Wendy Webb is editor in chief of Duluth-Superior magazine. A journalist with two decades of experience, she lives in Minnesota. The Tale of Halcyon Crane is her first novel.
From a Q & A at the publisher's website:
Although you are making your fiction writing debut with The Tale of Halcyon Crane, you’ve worked as a journalist for more than twenty years. Was it difficult to make the switch from nonfiction to fiction? What were some of the challenges?Visit Wendy Webb's website and blog.
It was difficult at first. I didn’t realize how different the two styles of writing actually are. One of the cardinal rules of fiction writing is "show, don’t tell." But as a journalist, you "tell" a story, and as I’d been writing that way for so long, it was second nature to me. It took a while before I even understood the difference between showing and telling well enough to break that habit. Also, plotting and pacing a novel was a completely new experience for me because it’s something you never have to do when writing a magazine article. The timing of when to let a bit more of the story unfold is an art unto itself. And consistency—you never even think about it as a journalist, but I found myself constantly going back to make sure Halcyon was wearing the same outfit she left the house in fifty pages earlier.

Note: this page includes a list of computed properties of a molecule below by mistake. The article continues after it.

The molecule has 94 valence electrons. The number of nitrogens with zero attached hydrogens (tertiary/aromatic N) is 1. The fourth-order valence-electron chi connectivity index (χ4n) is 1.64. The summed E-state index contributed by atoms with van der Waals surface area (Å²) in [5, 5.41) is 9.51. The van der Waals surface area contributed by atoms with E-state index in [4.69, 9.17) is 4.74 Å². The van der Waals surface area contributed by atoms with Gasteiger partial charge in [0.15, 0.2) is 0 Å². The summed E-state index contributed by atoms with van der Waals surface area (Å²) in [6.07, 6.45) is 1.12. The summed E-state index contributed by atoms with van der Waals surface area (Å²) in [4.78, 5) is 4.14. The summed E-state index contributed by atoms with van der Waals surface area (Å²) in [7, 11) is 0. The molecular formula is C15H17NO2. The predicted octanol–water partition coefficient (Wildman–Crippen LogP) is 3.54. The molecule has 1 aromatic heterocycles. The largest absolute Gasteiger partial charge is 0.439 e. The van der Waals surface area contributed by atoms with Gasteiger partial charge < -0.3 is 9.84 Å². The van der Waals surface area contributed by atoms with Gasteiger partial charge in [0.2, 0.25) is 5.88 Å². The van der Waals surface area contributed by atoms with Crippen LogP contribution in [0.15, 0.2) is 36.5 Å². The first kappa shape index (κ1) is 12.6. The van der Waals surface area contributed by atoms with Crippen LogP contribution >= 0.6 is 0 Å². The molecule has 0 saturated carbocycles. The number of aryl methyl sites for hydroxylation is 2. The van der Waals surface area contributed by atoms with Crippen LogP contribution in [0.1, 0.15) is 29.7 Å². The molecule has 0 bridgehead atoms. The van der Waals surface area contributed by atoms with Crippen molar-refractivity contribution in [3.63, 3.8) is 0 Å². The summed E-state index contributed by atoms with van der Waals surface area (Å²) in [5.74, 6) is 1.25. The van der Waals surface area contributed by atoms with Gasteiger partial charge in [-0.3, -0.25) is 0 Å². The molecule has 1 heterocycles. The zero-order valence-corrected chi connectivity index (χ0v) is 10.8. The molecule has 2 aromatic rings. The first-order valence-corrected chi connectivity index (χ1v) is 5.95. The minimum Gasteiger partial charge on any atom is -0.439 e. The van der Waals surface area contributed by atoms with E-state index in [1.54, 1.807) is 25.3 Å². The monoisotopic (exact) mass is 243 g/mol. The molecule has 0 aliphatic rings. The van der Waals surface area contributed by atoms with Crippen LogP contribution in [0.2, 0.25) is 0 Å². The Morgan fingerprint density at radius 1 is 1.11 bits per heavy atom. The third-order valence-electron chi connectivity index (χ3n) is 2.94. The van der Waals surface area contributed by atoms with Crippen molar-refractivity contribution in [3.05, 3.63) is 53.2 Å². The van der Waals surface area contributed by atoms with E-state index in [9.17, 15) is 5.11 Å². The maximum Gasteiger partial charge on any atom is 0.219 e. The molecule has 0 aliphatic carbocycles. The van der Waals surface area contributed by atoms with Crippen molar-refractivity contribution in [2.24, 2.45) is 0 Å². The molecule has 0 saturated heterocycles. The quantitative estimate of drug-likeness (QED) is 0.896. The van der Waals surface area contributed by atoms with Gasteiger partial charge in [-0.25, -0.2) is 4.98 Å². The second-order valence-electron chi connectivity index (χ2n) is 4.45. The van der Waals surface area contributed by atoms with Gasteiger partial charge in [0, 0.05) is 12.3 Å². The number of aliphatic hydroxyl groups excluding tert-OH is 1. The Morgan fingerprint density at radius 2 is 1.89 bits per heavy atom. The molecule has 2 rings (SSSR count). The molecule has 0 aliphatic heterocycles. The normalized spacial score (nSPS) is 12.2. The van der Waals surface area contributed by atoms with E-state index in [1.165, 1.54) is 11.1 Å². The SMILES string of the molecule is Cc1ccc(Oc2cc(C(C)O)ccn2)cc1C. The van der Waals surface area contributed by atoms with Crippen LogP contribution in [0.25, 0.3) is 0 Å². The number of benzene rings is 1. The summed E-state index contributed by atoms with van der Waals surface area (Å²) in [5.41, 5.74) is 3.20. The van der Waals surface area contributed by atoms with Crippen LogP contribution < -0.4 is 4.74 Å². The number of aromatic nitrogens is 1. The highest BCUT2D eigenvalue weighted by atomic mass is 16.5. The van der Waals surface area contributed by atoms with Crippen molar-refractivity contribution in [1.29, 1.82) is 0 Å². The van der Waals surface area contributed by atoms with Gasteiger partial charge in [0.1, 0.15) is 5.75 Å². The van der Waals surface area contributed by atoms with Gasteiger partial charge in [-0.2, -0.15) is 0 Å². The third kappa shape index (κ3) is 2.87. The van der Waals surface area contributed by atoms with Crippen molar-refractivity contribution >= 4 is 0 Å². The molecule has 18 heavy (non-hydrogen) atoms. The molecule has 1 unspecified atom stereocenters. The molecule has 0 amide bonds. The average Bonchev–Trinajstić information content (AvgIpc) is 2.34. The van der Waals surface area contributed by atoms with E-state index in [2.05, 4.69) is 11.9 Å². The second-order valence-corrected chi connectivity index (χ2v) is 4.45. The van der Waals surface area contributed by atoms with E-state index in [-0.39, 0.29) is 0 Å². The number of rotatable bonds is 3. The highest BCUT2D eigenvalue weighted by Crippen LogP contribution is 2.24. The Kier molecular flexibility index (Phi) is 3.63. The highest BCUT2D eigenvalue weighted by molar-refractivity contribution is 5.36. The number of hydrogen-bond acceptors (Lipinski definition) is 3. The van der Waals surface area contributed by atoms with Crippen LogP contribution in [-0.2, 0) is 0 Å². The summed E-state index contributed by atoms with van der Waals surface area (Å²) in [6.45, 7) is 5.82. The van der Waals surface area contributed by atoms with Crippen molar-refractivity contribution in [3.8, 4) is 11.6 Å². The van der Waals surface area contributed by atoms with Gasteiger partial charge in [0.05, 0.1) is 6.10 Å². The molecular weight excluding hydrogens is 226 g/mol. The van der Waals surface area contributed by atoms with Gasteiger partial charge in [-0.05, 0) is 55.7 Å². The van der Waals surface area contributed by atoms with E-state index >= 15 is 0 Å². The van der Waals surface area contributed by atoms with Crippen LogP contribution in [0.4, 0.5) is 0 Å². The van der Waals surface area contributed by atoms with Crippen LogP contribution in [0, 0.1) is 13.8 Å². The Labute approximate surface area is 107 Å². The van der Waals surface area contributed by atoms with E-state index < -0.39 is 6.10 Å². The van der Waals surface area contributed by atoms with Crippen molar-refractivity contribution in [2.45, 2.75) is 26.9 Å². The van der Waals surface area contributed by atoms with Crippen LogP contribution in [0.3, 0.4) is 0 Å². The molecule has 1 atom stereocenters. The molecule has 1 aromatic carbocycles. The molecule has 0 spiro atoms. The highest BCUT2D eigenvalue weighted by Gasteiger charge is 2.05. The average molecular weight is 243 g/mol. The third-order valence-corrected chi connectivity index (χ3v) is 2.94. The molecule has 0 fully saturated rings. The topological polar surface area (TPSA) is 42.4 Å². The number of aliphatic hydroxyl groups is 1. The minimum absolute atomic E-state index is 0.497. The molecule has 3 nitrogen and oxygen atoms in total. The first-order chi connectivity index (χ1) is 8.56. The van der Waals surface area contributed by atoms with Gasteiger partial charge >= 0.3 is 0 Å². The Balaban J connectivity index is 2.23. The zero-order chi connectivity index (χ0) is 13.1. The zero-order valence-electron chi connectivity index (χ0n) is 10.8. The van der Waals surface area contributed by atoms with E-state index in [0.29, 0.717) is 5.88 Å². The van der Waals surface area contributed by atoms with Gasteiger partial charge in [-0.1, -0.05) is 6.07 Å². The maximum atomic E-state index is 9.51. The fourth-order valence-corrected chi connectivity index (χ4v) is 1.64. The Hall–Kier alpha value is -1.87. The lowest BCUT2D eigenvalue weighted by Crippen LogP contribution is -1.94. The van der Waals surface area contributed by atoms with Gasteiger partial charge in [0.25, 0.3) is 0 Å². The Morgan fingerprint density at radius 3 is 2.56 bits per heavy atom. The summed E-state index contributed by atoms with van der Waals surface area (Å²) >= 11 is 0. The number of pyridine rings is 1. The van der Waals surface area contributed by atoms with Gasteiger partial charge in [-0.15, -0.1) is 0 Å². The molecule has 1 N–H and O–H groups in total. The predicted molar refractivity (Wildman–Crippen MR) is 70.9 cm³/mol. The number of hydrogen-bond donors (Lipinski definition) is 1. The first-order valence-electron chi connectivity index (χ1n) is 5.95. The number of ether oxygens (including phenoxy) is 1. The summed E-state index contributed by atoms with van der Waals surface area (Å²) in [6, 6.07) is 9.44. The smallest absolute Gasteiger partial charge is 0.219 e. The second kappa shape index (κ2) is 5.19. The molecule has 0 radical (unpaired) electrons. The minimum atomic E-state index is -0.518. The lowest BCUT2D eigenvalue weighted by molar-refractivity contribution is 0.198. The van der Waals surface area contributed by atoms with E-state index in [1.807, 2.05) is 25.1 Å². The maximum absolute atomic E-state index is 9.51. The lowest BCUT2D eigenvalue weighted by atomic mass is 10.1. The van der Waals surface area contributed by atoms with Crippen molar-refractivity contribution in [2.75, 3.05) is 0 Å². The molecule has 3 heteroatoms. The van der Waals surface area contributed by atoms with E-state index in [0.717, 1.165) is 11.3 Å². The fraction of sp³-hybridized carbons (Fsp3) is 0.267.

Loving, lively animals play a role in The Tale of Halcyon Crane— from the animals that Hallie’s veterinarian grandfather cared for to the boisterous dogs Hallie inherits from her mother. Do you have pets?
We have a 130-pound giant Alaskan malamute named Tundra. Readers will notice Madlyn’s dogs are also mals, Tundra and Tika. Tika was our husky-samoyed cross; she passed away about five years ago. I believe...[read on]